improvement, and operation of business organizations; also called Efficiency
Experts..
THE DUTIES OF THE SYSTEMS ANALYST
The specific duties of the individuals in the systems department depend upon
the size and type of organization involved. Analysts are often concerned with the
following areas:
1. Project management.
2. Forecasting and simulation.

3. Sales and marketing of goods and services.


4. Planning the orderly flow of information throughout an entire business
enterprise.
5. Modifying and redesigning existing business systems.
6. Systems implementation.
7. Computer programming and utilization.
8. Database design.
9. Forms and design management.
10.Establishing system policies and procedures.
11.Employment and training of organization personnel.
12.Work measurement.
13.Work simplification.
14.Office layout.
15.Selection and specification of office and information-processing equipment and
supplies.
16.Planning and designing internal and external communications.

Typical Organizational Structure illustrated as serviced by the Systems


Department:
President

Informatio
n
Systems
VP
Systems
Departme
nt
Manager

Productio
n

Personnel
VP

Finance
VP

Data
Processin
g
Departme
nt

The Systems Department Organization:


Systems
Departmen
t
Manager
Systems
Programm
er

Database
Designers

Systems
Analysts

Forms &
I/O
Designers

Hardware
Acquisition
Specialist

THE MAJOR INFORMATION SYSTEMS


INFORMATION SYSTEM is the network of all methods used in communicating
information within the organization. It is a collection of procedures, programs,
equipment, and methods that process data and make it available to management
for decision making.
Information is needed in all levels of management, whether in:
STRATEGIC Level
- composed of the Vice-Presidents and the CEO
responsible for strategic planning using unstructured decisions.
TACTICAL Level - composed of the middle managers such as directors in each
specific task or field responsible for tactical planning using semi-structured
decisions.
OPERATIONAL Level
- composed of the lower management such as
managers of departments responsible for operational planning using structure
decisions.
THE MAJOR INFORMATION SYSTEMS:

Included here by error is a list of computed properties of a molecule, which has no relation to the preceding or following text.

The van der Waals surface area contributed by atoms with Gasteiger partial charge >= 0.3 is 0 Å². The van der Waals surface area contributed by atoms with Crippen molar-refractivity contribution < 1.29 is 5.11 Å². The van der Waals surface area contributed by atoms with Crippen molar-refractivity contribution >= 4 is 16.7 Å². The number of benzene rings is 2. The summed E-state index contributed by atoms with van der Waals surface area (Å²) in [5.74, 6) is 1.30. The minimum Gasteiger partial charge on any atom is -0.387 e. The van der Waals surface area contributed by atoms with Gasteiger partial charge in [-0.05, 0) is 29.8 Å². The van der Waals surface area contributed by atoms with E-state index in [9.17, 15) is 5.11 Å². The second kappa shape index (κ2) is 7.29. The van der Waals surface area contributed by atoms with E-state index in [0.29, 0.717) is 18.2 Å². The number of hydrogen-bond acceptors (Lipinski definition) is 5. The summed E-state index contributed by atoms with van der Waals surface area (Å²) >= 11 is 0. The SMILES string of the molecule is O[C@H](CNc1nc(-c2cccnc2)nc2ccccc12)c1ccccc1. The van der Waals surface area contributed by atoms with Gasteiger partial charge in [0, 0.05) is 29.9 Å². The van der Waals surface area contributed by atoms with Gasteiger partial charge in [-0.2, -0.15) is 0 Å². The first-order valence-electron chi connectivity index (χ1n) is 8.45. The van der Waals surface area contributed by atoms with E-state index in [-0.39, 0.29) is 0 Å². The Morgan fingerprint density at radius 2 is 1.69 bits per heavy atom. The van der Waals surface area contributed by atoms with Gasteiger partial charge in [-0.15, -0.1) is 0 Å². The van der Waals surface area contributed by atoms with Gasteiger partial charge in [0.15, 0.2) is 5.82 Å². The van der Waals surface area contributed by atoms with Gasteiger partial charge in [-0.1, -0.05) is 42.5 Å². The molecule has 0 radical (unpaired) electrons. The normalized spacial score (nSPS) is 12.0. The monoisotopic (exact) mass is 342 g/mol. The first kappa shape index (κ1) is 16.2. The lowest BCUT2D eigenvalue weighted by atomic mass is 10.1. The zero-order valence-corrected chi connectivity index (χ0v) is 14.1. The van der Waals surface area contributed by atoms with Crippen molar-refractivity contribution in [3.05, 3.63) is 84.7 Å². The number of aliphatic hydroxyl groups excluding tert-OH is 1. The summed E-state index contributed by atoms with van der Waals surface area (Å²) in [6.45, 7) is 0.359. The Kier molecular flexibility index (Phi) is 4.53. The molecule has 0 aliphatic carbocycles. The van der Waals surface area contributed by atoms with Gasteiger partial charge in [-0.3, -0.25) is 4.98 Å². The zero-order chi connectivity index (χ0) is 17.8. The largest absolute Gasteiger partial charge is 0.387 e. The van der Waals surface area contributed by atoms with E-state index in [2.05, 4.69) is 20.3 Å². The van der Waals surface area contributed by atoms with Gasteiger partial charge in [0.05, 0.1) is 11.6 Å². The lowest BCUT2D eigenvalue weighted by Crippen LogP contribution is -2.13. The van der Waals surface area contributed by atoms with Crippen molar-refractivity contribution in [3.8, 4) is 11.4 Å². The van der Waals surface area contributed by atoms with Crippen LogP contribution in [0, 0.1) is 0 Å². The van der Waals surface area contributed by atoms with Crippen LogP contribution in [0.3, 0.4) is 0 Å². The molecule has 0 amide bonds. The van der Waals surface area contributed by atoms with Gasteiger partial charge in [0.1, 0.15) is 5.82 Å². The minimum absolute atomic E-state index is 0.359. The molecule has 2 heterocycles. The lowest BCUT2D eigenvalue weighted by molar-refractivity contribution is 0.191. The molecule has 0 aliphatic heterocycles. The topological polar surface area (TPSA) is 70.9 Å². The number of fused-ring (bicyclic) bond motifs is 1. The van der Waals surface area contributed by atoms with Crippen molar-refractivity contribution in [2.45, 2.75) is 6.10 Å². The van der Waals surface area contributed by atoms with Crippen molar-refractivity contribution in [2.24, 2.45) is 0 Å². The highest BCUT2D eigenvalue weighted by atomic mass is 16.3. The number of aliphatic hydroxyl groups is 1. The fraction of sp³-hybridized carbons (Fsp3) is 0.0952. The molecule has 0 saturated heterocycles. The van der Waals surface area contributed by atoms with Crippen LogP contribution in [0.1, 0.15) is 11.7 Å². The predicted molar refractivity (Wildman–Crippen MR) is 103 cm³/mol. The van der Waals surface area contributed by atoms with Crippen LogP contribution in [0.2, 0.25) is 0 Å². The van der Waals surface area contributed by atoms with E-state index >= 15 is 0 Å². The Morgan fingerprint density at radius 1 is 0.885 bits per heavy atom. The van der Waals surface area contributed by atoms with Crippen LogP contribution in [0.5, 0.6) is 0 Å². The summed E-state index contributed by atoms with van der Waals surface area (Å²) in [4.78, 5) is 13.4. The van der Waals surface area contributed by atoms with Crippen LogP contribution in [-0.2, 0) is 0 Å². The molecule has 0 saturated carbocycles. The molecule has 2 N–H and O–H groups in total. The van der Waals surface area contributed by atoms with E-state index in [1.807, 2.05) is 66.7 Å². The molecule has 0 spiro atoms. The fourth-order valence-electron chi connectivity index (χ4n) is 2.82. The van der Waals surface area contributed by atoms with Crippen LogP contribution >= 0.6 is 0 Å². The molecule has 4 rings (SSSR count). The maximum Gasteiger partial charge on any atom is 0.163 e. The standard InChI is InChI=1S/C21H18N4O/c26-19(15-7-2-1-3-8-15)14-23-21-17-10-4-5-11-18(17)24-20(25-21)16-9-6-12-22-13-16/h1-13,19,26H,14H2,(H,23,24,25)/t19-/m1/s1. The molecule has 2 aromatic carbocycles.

FINANCIAL INFORMATION SYSTEM is used in showing and communicating


the flow of monetary information.
PERSONNEL INFORMATION SYSTEM shows the flow of information about the
personnel working in an organization.
LOGISTICS INFORMATION SYSTEM shows information about the physical flow
of goods within an organization.
MANAGEMENT INFORMATION SYSTEM is a set of data gathering, analyzing
and reporting functions designed to provide management with the information it
needs to carry out its functions.
ACCOUNTING INFORMATION SYSTEM is an orderly arrangement of
procedures, personnel, written records, equipment and devices used for the
systematic/organized collection, processing and reporting of financial and other
information essential to the official and effective conduct and evaluation of
activities/transactions.

OBJECTIVES:
a. Provide means by which interested parties may be given information on the
financial position and results of operations of an organization.
b. Facilitate management planning, control, ands decision making.
c. Comply with various laws and government requirements.
d. Protect the organization and safeguard its assets.
BASIC ELEMENTS:
a. Set of interrelated activities.
b. Written records and reports.
c. Equipment and devices used.

d. Personnel directly involved.


ESSENTIAL COMPONENTS:
Business Papers and Forms
Business Machines
Journals and Ledgers
Chart of Accounts

Flowchart
Organizational Charts
Financial Reports
Internal Control

FLOWCHART is a pictorial presentation of flow of work and/or documents through a


department or an entire organization.
a. SYSTEMS Flowchart shows a logical diagram of the flow of data through all parts
of the data processing system; identifies which functions are manual,
mechanical, and computerized.
b. DOCUMENT Flowchart traces the flow of documents and reports for a particular
function or activity through the system from origin to destination.
c. PROGRAM Flowchart shows the different operation and decisions required in a
specific program.
ORGANIZATIONAL CHARTS shows the lines of authority, responsibility, control,
and functions in a business organization.
TYPES of Management Information System (MIS):

TRANSACTION PROCESSING System (TPS)


for
lower
managers
- Follows the input-output system. The inputs are transaction data such as bills,
paychecks, inventory analysis, and so on.
- Normally for lower managers use.
- Produces detailed reports.
- There is one (1) TPS for each department.